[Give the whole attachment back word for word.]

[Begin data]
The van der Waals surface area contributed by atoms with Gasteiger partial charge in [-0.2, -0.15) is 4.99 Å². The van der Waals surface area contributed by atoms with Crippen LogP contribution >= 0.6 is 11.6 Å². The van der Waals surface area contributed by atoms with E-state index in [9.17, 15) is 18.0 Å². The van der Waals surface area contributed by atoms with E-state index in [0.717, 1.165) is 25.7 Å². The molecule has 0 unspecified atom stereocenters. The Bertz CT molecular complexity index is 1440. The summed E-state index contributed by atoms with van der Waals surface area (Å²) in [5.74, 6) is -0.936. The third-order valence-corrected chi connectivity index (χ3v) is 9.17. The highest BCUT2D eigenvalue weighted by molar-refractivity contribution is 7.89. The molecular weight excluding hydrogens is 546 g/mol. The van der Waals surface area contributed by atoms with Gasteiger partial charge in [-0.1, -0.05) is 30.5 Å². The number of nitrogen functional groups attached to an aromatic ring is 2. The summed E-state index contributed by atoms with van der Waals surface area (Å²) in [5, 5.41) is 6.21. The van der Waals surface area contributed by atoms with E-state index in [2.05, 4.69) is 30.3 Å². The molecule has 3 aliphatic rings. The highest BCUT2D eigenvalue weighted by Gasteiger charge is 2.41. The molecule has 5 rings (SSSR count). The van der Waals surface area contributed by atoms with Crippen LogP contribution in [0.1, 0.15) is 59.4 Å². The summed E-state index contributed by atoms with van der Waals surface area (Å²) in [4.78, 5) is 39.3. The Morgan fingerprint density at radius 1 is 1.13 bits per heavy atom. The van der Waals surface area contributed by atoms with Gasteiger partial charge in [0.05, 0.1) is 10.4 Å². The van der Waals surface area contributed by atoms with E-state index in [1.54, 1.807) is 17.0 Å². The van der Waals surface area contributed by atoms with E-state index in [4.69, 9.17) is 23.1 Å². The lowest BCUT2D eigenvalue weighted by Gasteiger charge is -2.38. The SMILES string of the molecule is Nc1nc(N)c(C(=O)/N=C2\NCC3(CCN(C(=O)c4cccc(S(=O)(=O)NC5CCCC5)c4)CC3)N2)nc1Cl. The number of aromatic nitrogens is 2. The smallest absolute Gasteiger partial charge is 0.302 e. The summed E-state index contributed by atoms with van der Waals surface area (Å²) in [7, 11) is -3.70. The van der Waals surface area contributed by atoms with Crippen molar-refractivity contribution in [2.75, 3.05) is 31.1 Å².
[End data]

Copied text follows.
The van der Waals surface area contributed by atoms with Gasteiger partial charge in [-0.2, -0.15) is 4.99 Å². The van der Waals surface area contributed by atoms with Crippen LogP contribution >= 0.6 is 11.6 Å². The van der Waals surface area contributed by atoms with E-state index in [9.17, 15) is 18.0 Å². The van der Waals surface area contributed by atoms with E-state index in [0.717, 1.165) is 25.7 Å². The molecule has 0 unspecified atom stereocenters. The Bertz CT molecular complexity index is 1440. The summed E-state index contributed by atoms with van der Waals surface area (Å²) in [5.74, 6) is -0.936. The third-order valence-corrected chi connectivity index (χ3v) is 9.17. The highest BCUT2D eigenvalue weighted by molar-refractivity contribution is 7.89. The molecular weight excluding hydrogens is 546 g/mol. The van der Waals surface area contributed by atoms with Gasteiger partial charge in [-0.1, -0.05) is 30.5 Å². The number of nitrogen functional groups attached to an aromatic ring is 2. The summed E-state index contributed by atoms with van der Waals surface area (Å²) in [5, 5.41) is 6.21. The van der Waals surface area contributed by atoms with E-state index in [2.05, 4.69) is 30.3 Å². The molecule has 3 aliphatic rings. The highest BCUT2D eigenvalue weighted by Gasteiger charge is 2.41. The molecule has 5 rings (SSSR count). The van der Waals surface area contributed by atoms with Crippen LogP contribution in [0.1, 0.15) is 59.4 Å². The summed E-state index contributed by atoms with van der Waals surface area (Å²) in [4.78, 5) is 39.3. The Morgan fingerprint density at radius 1 is 1.13 bits per heavy atom. The van der Waals surface area contributed by atoms with Gasteiger partial charge in [0.05, 0.1) is 10.4 Å². The van der Waals surface area contributed by atoms with E-state index in [1.54, 1.807) is 17.0 Å². The van der Waals surface area contributed by atoms with E-state index in [4.69, 9.17) is 23.1 Å². The lowest BCUT2D eigenvalue weighted by Gasteiger charge is -2.38. The SMILES string of the molecule is Nc1nc(N)c(C(=O)/N=C2\NCC3(CCN(C(=O)c4cccc(S(=O)(=O)NC5CCCC5)c4)CC3)N2)nc1Cl. The number of aromatic nitrogens is 2. The smallest absolute Gasteiger partial charge is 0.302 e. The summed E-state index contributed by atoms with van der Waals surface area (Å²) in [7, 11) is -3.70. The van der Waals surface area contributed by atoms with Crippen molar-refractivity contribution in [2.75, 3.05) is 31.1 Å².